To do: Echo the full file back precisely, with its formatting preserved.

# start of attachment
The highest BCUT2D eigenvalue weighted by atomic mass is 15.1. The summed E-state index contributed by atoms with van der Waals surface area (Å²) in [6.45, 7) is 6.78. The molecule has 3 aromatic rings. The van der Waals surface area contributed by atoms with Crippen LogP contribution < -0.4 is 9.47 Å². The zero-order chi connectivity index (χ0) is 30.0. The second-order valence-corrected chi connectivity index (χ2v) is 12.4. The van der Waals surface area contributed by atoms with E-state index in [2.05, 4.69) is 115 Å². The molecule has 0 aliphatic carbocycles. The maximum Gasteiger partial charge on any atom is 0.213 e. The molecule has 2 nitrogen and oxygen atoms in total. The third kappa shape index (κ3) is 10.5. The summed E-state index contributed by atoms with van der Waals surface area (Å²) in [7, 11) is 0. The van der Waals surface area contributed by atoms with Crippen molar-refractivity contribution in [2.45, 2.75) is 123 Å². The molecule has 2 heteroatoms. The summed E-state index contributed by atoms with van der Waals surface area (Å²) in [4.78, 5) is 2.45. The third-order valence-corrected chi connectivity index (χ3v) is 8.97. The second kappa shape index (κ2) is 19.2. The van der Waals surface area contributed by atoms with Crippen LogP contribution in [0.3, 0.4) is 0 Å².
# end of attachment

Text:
The highest BCUT2D eigenvalue weighted by atomic mass is 15.1. The summed E-state index contributed by atoms with van der Waals surface area (Å²) in [6.45, 7) is 6.78. The molecule has 3 aromatic rings. The van der Waals surface area contributed by atoms with Crippen LogP contribution < -0.4 is 9.47 Å². The zero-order chi connectivity index (χ0) is 30.0. The second-order valence-corrected chi connectivity index (χ2v) is 12.4. The van der Waals surface area contributed by atoms with E-state index in [2.05, 4.69) is 115 Å². The molecule has 0 aliphatic carbocycles. The maximum Gasteiger partial charge on any atom is 0.213 e. The molecule has 2 nitrogen and oxygen atoms in total. The third kappa shape index (κ3) is 10.5. The summed E-state index contributed by atoms with van der Waals surface area (Å²) in [7, 11) is 0. The van der Waals surface area contributed by atoms with Crippen molar-refractivity contribution in [2.45, 2.75) is 123 Å². The molecule has 2 heteroatoms. The summed E-state index contributed by atoms with van der Waals surface area (Å²) in [4.78, 5) is 2.45. The third-order valence-corrected chi connectivity index (χ3v) is 8.97. The second kappa shape index (κ2) is 19.2. The van der Waals surface area contributed by atoms with Crippen LogP contribution in [0.3, 0.4) is 0 Å².